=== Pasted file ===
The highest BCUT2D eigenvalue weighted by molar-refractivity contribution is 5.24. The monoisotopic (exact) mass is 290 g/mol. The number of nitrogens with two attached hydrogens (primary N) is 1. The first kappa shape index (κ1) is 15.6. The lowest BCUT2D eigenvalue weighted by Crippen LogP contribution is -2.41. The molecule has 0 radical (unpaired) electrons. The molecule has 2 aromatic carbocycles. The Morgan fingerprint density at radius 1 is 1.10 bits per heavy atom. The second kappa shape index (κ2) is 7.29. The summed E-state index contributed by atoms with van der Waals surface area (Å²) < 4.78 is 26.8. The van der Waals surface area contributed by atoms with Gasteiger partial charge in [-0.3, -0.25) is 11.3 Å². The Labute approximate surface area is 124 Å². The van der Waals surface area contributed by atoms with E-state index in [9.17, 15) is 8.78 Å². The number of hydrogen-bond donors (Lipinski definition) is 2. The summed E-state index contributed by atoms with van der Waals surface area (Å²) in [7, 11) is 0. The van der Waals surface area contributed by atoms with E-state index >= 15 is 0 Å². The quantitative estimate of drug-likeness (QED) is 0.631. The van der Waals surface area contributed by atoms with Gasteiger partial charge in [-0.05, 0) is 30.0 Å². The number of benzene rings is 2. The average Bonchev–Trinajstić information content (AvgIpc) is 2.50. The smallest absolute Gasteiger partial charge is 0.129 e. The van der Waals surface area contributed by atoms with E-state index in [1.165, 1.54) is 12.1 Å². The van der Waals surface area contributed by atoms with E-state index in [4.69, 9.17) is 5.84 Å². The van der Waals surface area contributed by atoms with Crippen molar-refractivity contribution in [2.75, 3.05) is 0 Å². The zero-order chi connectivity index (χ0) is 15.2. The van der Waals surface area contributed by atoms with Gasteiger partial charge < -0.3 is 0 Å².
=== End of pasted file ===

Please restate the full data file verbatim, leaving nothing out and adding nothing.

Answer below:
The highest BCUT2D eigenvalue weighted by molar-refractivity contribution is 5.24. The monoisotopic (exact) mass is 290 g/mol. The number of nitrogens with two attached hydrogens (primary N) is 1. The first kappa shape index (κ1) is 15.6. The lowest BCUT2D eigenvalue weighted by Crippen LogP contribution is -2.41. The molecule has 0 radical (unpaired) electrons. The molecule has 2 aromatic carbocycles. The Morgan fingerprint density at radius 1 is 1.10 bits per heavy atom. The second kappa shape index (κ2) is 7.29. The summed E-state index contributed by atoms with van der Waals surface area (Å²) < 4.78 is 26.8. The van der Waals surface area contributed by atoms with Gasteiger partial charge in [-0.3, -0.25) is 11.3 Å². The Labute approximate surface area is 124 Å². The van der Waals surface area contributed by atoms with E-state index in [9.17, 15) is 8.78 Å². The number of hydrogen-bond donors (Lipinski definition) is 2. The summed E-state index contributed by atoms with van der Waals surface area (Å²) in [7, 11) is 0. The van der Waals surface area contributed by atoms with E-state index >= 15 is 0 Å². The quantitative estimate of drug-likeness (QED) is 0.631. The van der Waals surface area contributed by atoms with Gasteiger partial charge in [-0.05, 0) is 30.0 Å². The number of benzene rings is 2. The average Bonchev–Trinajstić information content (AvgIpc) is 2.50. The smallest absolute Gasteiger partial charge is 0.129 e. The van der Waals surface area contributed by atoms with E-state index in [1.165, 1.54) is 12.1 Å². The van der Waals surface area contributed by atoms with E-state index in [4.69, 9.17) is 5.84 Å². The van der Waals surface area contributed by atoms with Crippen molar-refractivity contribution in [2.75, 3.05) is 0 Å². The zero-order chi connectivity index (χ0) is 15.2. The van der Waals surface area contributed by atoms with Gasteiger partial charge < -0.3 is 0 Å².